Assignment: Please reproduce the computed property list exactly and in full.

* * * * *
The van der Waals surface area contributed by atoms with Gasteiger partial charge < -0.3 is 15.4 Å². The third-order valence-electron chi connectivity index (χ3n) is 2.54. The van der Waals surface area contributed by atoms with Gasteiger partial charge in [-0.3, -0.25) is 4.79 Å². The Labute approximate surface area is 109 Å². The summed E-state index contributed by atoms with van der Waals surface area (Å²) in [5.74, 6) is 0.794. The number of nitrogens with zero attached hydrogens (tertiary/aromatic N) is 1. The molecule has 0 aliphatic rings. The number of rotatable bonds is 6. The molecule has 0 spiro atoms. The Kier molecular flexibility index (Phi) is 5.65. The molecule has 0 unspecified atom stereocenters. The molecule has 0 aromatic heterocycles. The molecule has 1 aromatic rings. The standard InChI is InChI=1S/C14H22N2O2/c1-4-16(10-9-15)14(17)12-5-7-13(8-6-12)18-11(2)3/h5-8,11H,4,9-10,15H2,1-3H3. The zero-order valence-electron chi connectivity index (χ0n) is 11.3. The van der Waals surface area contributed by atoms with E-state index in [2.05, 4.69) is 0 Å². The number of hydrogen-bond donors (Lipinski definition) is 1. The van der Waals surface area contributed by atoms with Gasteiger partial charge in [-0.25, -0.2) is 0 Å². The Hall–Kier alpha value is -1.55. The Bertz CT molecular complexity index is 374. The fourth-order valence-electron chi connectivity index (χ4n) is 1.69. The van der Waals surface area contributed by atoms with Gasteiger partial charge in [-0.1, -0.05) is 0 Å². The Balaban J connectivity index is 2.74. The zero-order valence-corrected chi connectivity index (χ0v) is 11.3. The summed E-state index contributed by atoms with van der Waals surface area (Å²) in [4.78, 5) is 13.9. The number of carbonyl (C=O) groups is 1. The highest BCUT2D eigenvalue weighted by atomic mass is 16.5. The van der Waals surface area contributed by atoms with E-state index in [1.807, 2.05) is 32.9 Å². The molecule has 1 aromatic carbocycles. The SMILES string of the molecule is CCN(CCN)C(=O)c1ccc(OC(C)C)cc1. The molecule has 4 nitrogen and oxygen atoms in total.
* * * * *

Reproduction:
The van der Waals surface area contributed by atoms with Gasteiger partial charge < -0.3 is 15.4 Å². The third-order valence-electron chi connectivity index (χ3n) is 2.54. The van der Waals surface area contributed by atoms with Gasteiger partial charge in [-0.3, -0.25) is 4.79 Å². The Labute approximate surface area is 109 Å². The summed E-state index contributed by atoms with van der Waals surface area (Å²) in [5.74, 6) is 0.794. The number of nitrogens with zero attached hydrogens (tertiary/aromatic N) is 1. The molecule has 0 aliphatic rings. The number of rotatable bonds is 6. The molecule has 0 spiro atoms. The Kier molecular flexibility index (Phi) is 5.65. The molecule has 0 unspecified atom stereocenters. The molecule has 0 aromatic heterocycles. The molecule has 1 aromatic rings. The standard InChI is InChI=1S/C14H22N2O2/c1-4-16(10-9-15)14(17)12-5-7-13(8-6-12)18-11(2)3/h5-8,11H,4,9-10,15H2,1-3H3. The zero-order valence-electron chi connectivity index (χ0n) is 11.3. The van der Waals surface area contributed by atoms with E-state index in [2.05, 4.69) is 0 Å². The number of hydrogen-bond donors (Lipinski definition) is 1. The van der Waals surface area contributed by atoms with Gasteiger partial charge in [-0.25, -0.2) is 0 Å². The Hall–Kier alpha value is -1.55. The Bertz CT molecular complexity index is 374. The fourth-order valence-electron chi connectivity index (χ4n) is 1.69. The van der Waals surface area contributed by atoms with Gasteiger partial charge in [-0.1, -0.05) is 0 Å². The Balaban J connectivity index is 2.74. The zero-order valence-corrected chi connectivity index (χ0v) is 11.3. The summed E-state index contributed by atoms with van der Waals surface area (Å²) in [4.78, 5) is 13.9. The number of carbonyl (C=O) groups is 1. The highest BCUT2D eigenvalue weighted by atomic mass is 16.5. The van der Waals surface area contributed by atoms with E-state index in [1.807, 2.05) is 32.9 Å². The molecule has 1 aromatic carbocycles. The SMILES string of the molecule is CCN(CCN)C(=O)c1ccc(OC(C)C)cc1. The molecule has 4 nitrogen and oxygen atoms in total.